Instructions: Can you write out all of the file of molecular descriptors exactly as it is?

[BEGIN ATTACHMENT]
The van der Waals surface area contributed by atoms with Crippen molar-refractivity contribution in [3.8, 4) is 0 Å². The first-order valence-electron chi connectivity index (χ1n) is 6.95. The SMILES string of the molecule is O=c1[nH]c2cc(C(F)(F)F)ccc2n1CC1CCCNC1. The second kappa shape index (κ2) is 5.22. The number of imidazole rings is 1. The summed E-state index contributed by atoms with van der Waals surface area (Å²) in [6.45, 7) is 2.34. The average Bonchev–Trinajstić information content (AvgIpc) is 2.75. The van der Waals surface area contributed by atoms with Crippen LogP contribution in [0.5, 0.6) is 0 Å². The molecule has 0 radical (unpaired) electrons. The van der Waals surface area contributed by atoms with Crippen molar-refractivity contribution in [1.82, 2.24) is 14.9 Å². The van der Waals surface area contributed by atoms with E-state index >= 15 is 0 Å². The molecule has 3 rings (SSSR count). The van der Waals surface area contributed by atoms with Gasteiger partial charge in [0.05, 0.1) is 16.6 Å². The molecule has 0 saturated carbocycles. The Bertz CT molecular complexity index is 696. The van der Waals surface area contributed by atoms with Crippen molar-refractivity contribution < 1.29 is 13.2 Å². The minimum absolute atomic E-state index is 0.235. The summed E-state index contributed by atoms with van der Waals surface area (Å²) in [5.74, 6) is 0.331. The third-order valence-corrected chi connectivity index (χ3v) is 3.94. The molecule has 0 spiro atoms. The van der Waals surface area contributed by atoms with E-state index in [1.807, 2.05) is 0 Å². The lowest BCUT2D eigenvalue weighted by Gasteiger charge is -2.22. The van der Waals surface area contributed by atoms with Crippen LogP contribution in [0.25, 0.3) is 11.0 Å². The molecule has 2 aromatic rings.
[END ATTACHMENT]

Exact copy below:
The van der Waals surface area contributed by atoms with Crippen molar-refractivity contribution in [3.8, 4) is 0 Å². The first-order valence-electron chi connectivity index (χ1n) is 6.95. The SMILES string of the molecule is O=c1[nH]c2cc(C(F)(F)F)ccc2n1CC1CCCNC1. The second kappa shape index (κ2) is 5.22. The number of imidazole rings is 1. The summed E-state index contributed by atoms with van der Waals surface area (Å²) in [6.45, 7) is 2.34. The average Bonchev–Trinajstić information content (AvgIpc) is 2.75. The van der Waals surface area contributed by atoms with Crippen LogP contribution in [0.5, 0.6) is 0 Å². The molecule has 0 radical (unpaired) electrons. The van der Waals surface area contributed by atoms with Crippen molar-refractivity contribution in [1.82, 2.24) is 14.9 Å². The van der Waals surface area contributed by atoms with E-state index >= 15 is 0 Å². The molecule has 3 rings (SSSR count). The van der Waals surface area contributed by atoms with Gasteiger partial charge in [0.05, 0.1) is 16.6 Å². The molecule has 0 saturated carbocycles. The Bertz CT molecular complexity index is 696. The van der Waals surface area contributed by atoms with Crippen molar-refractivity contribution < 1.29 is 13.2 Å². The minimum absolute atomic E-state index is 0.235. The summed E-state index contributed by atoms with van der Waals surface area (Å²) in [5.74, 6) is 0.331. The third-order valence-corrected chi connectivity index (χ3v) is 3.94. The molecule has 0 spiro atoms. The van der Waals surface area contributed by atoms with E-state index in [1.807, 2.05) is 0 Å². The lowest BCUT2D eigenvalue weighted by Gasteiger charge is -2.22. The van der Waals surface area contributed by atoms with Crippen LogP contribution in [0.25, 0.3) is 11.0 Å². The molecule has 2 aromatic rings.